Well anyway, getting back to my daughters, Sharon and Molly were graduates of Georgia, and they were both Chi Omegas at Georgia and pretty girls. Sharon was Miss Cotton Bowl one year when we went out there, they'd let somebody at Georgia be the Miss Cotton Bowl. She was Miss Cotton Bowl one year. And Ham, though, didn't go to Georgia. He was gifted, got his brains from his mother or my grandmother, I mean my mother too had brains, but his mother had brains. When he was in Barrow Elementary, the teachers told Rosemary that he was gifted, and he went to Choate Prep School. One reason she got the nursery school going is she needed some money to send him to prep school, but after the first year he got an academic scholarship to Choate, and he graduated valedictorian at Choate and he went to Princeton because his friends there at Choate were going to Princeton. He was a champion tennis player. He and I won the Southern Father/Son doubles five time. Anyway, he went to Princeton and graduated magna cum laude in three years in English. He was great in English. But he went to med school and I think the reason he went to med school was because Rosemary's forebears were…had started the Tulane Medical School, and he got his med degree at Emory University. During the Vietnam war he was a doctor in the Air Force and now he's got a cardiology group here in Athens, but he doesn't play any tennis anymore, but you see, I had two boys that I…we didn't have any scholarships when I was tennis coach. I just tried to develop Athens boys to be players, and we had one of them won the national junior singles. Danny Birchmore beat Jimmy Connors in the quarterfinals. Billy Lenoir was even better. He was probably the best player we ever developed here, but his daddy, Professor James Lenoir, was in the Law school. Billy was national junior boys 18 champion. But he went to the University of Arizona because Professor Lenoir's oldest son, Carl Lenoir, had asthma so bad. That's the reason he moved out there, due to the climate in Arizona. Billy went to Arizona made All-American and the Tennis Hall of Fame. Ham went to Princeton. If we'd had Billy Lenoir and Ham here at Georgia, of course, we had no scholarship, we'd have been better before we were.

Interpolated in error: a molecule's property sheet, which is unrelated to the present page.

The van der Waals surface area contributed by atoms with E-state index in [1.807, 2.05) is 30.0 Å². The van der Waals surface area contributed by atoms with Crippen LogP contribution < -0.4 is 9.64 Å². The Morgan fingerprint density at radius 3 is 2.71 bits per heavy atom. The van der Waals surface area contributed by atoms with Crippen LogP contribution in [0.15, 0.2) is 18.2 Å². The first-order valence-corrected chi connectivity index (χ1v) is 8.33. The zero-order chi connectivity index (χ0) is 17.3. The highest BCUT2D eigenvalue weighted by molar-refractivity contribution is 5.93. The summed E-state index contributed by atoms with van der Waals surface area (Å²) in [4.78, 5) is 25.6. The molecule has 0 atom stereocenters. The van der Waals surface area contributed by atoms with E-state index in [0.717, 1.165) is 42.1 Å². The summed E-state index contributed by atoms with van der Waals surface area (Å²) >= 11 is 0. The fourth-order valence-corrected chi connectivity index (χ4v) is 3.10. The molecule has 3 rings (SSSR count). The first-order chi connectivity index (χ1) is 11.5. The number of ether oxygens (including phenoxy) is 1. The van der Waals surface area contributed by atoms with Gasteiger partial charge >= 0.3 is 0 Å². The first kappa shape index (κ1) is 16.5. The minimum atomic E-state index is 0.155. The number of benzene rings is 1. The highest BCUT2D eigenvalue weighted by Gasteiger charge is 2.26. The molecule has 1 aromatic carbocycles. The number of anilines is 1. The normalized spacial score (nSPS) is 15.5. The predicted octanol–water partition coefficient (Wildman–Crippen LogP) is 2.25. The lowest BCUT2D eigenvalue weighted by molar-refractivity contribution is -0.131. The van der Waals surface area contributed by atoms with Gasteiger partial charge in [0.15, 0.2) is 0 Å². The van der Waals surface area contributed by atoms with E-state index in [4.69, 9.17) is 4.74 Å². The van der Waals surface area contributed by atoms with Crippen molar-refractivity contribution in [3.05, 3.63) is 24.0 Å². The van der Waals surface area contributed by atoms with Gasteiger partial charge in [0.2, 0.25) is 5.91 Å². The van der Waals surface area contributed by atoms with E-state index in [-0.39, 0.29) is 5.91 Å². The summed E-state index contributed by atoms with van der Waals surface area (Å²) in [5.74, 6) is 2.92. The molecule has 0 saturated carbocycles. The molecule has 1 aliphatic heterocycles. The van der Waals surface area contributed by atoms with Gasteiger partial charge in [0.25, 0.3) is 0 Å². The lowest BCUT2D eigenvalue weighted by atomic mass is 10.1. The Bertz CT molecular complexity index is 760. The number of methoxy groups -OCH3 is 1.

I was getting ready to talk about your tennis program. You coached 34 years, is that right, coach?
Yeah. I really enjoyed coaching. It was stress relief.Back to scenes